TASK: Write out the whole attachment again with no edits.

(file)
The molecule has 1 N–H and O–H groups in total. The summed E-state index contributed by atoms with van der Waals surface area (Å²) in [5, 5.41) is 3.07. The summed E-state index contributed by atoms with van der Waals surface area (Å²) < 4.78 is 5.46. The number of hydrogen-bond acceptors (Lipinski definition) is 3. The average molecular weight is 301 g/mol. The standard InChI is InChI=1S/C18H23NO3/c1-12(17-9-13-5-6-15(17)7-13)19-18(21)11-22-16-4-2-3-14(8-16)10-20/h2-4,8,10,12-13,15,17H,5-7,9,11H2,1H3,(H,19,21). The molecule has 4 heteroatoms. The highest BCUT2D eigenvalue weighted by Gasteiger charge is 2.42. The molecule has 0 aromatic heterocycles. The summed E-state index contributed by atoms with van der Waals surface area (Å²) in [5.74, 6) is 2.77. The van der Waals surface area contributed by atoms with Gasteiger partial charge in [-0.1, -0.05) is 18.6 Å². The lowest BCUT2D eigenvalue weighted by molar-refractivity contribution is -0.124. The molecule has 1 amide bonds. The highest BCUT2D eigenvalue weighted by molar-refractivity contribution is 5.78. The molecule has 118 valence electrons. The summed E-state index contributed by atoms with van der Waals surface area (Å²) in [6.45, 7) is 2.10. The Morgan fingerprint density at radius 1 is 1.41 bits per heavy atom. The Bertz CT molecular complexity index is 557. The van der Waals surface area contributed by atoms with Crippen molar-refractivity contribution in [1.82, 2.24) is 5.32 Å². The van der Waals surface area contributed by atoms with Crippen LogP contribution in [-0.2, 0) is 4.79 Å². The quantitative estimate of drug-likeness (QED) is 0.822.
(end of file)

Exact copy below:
The molecule has 1 N–H and O–H groups in total. The summed E-state index contributed by atoms with van der Waals surface area (Å²) in [5, 5.41) is 3.07. The summed E-state index contributed by atoms with van der Waals surface area (Å²) < 4.78 is 5.46. The number of hydrogen-bond acceptors (Lipinski definition) is 3. The average molecular weight is 301 g/mol. The standard InChI is InChI=1S/C18H23NO3/c1-12(17-9-13-5-6-15(17)7-13)19-18(21)11-22-16-4-2-3-14(8-16)10-20/h2-4,8,10,12-13,15,17H,5-7,9,11H2,1H3,(H,19,21). The molecule has 4 heteroatoms. The highest BCUT2D eigenvalue weighted by Gasteiger charge is 2.42. The molecule has 0 aromatic heterocycles. The summed E-state index contributed by atoms with van der Waals surface area (Å²) in [5.74, 6) is 2.77. The van der Waals surface area contributed by atoms with Gasteiger partial charge in [-0.1, -0.05) is 18.6 Å². The lowest BCUT2D eigenvalue weighted by molar-refractivity contribution is -0.124. The molecule has 1 amide bonds. The highest BCUT2D eigenvalue weighted by molar-refractivity contribution is 5.78. The molecule has 118 valence electrons. The summed E-state index contributed by atoms with van der Waals surface area (Å²) in [6.45, 7) is 2.10. The Morgan fingerprint density at radius 1 is 1.41 bits per heavy atom. The Bertz CT molecular complexity index is 557. The van der Waals surface area contributed by atoms with Crippen molar-refractivity contribution in [1.82, 2.24) is 5.32 Å². The van der Waals surface area contributed by atoms with Crippen LogP contribution in [-0.2, 0) is 4.79 Å². The quantitative estimate of drug-likeness (QED) is 0.822.